Abstract

The Saudi Arabian Saline Water Conversion Corporation (SWCC) aims to maintain an uninterrupted desalinated water output and has tasked its Desalination Technologies Research Institute (DTRI) with trouble-shooting operational problems and unusual events faced by its desalination plants. Three events were reported and investigated by DTRI. Two were found to involve fungal fouling, and one was found to involve fouling by marine shells. One case of fungal fouling involved a new seawater reverse osmosis membrane and the plant was advised to review the handling and storage practice of membranes. The other case involved product water hoses and manifested itself in the form of black slimy deposits arising from dense fungal growth. The fungus originated from new product hoses and was eliminated by shock-dosing replacement hoses with chlorine. The marine shell fouling involved a feed water line of a combined power/desalination plant. Chlorine, hydrochloric acid, ethylenediaminetetraacetic acid, and fresh water were used to assess their ability to control marine shell fouling in laboratory experiments, with varying results. Since high doses of chlorine were not effective in controlling marine shell fouling, the practice of continuous chlorination should be abandoned in favor of an alternative chlorination regimen, e.g., pulse chlorination.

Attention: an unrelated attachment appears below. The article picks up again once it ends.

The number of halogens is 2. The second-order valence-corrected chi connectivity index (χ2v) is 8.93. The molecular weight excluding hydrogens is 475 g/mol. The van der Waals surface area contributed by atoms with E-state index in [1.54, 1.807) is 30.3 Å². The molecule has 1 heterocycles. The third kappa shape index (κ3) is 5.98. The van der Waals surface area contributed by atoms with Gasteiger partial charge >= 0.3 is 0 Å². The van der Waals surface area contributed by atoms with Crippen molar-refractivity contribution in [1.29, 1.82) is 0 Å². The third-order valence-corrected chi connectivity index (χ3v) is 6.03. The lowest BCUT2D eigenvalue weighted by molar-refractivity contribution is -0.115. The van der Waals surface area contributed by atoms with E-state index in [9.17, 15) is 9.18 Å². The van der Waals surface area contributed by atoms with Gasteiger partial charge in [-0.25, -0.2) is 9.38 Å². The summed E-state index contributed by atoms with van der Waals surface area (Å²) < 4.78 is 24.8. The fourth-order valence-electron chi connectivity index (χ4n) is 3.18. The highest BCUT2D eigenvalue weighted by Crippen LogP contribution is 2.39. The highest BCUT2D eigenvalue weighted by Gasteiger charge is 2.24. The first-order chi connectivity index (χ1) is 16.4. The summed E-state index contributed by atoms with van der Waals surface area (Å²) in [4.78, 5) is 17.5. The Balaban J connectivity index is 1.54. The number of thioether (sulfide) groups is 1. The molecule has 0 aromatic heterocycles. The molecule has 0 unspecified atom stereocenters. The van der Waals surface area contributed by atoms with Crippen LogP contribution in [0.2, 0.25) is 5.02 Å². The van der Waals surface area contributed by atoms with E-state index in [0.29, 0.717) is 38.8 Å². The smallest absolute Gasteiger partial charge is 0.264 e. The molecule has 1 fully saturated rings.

INTRODUCTION

Saudi Arabia produces 5.6 Mm3 of desalinated seawater per day; this amounts to approximately 22% of the total world production and 45.5% of production in the Gulf region. One-third of this quantity is produced by seawater reverse osmosis (SWRO) plants. Biofouling of reverse osmosis (RO) membranes is a major cause of operational problems in SWRO plants in all regions of the world. SWRO plants in Saudi Arabia are more prone to biofouling because they are situated in a hot climate, which is more conducive to microbial growth and attachment (Saeed et al. 2000; Jamaluddin et al. 2001; Hassan 2002).